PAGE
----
By John Beaucage
Grand Council Chief
Anishinabek Nation

Many years ago, when I first became involved in First Nations political issues, I kept hearing the term “fiduciary duty” when talking about our relationship with the Crown. Like many laymen, I had no idea what fiduciary meant, so of course I looked it up. What I found was this:Fiduciary – (noun) a person to whom property or power is entrusted for the benefit of another;
Of, or pertaining to the relationship between fiduciary and his or her principal: a fiduciary capacity; a fiduciary duty.
Relating to of the nature of a legal trust (i.e. the holding of something in trust for another): “a fiduciary contract”; “in a fiduciary capacity”; “fiduciary power”

Essentially, the definition of fiduciary is “a person to whom property or power is entrusted for the benefit of another.”  Children or the elderly typically need a fiduciary.  The fiduciary looks after the assets of another and is expected to act in the best interest of the person whose assets they are protecting.  This is known as “fiduciary duty.”
How has this concept translated for First Nations? By imposing the Indian Act upon us, and virtually controlling our lives for more than 100 years, the Government of Canada became a de facto fiduciary. However, I would argue that the Indian Act itself has breached Canada’s fiduciary obligations.

This same Indian Act, supposedly created to look after our best interests, would not even allow us to obtain legal advice when dealing with the government or others on treaty negotiations or land claims.  The Indian Act prohibited lawyers from charging fees to an Indian or an Indian band, which was an effective way to prevent First Nations from obtaining legal counsel.  The prohibition remained in effect right up until 1951.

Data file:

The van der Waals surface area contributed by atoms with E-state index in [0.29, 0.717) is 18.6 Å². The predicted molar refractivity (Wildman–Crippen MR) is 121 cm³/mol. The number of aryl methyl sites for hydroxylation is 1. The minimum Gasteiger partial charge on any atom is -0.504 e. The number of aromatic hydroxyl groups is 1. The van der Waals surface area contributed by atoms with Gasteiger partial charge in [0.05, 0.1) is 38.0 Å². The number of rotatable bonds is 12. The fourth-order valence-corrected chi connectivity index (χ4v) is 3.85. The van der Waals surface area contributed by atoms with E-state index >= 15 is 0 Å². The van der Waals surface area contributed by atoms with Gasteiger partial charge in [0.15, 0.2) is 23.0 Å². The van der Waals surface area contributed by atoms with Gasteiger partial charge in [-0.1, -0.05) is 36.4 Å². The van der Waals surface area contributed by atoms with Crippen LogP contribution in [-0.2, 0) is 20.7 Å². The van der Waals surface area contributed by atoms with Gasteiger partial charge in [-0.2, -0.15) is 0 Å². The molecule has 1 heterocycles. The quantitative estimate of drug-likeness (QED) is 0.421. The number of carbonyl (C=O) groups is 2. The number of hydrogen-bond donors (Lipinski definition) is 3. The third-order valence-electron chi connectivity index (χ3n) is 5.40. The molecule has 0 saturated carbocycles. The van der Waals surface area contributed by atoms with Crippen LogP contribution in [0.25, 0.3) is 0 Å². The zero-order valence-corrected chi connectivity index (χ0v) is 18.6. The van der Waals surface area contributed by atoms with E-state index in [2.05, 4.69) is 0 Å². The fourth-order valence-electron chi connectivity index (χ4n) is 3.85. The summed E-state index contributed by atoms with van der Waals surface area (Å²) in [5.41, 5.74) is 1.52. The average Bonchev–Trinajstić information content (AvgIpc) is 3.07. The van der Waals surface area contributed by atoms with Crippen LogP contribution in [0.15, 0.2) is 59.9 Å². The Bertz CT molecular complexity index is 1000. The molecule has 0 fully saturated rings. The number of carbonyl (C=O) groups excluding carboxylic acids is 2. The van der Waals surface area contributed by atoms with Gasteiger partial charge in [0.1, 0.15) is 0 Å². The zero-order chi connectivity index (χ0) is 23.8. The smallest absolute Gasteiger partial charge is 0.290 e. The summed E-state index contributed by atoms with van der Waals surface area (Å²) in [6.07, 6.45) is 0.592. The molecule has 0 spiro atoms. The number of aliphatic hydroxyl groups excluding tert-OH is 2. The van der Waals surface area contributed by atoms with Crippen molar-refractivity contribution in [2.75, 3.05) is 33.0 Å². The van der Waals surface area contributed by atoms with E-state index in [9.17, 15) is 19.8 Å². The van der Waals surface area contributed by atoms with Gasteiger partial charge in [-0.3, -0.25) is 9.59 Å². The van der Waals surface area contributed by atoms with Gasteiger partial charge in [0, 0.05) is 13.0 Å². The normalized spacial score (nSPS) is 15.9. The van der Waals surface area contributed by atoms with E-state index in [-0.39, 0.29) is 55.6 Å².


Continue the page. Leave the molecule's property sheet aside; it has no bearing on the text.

Decisions were made for us about governing our own community affairs, educating our children, and obtaining health care for our elders. The Indian Act has dictated outside control over every aspect of our lives for many, many years. It still includes a requirement for First Nation governments to get approval from Ottawa to permit them to authorize spraying of noxious weeds in their communities.

The concept of the federal-First Nation fiduciary relationship dominated Native affairs debates for two thirds of the last century. Indians were regarded, in effect, as wards of the Crown.  The whole idea of fiduciary duty was encapsulated in our relationship with the federal government.

As I became more involved with the political process and looked at other aspects of the meaning of fiduciary, other insights presented themselves.
“The fiduciary looks after the assets of another and is expected to act in that person’s best interests.” This aspect of the definition certainly falters when trying to apply it to First Nations issues.
The main reason that treaties were instituted was, in fact, to find a legal way to exploit our lands and resources.  The reason for the Indian Act was to control, subjugate, and colonize Indians. Our best interests were not seen as a high priority at all.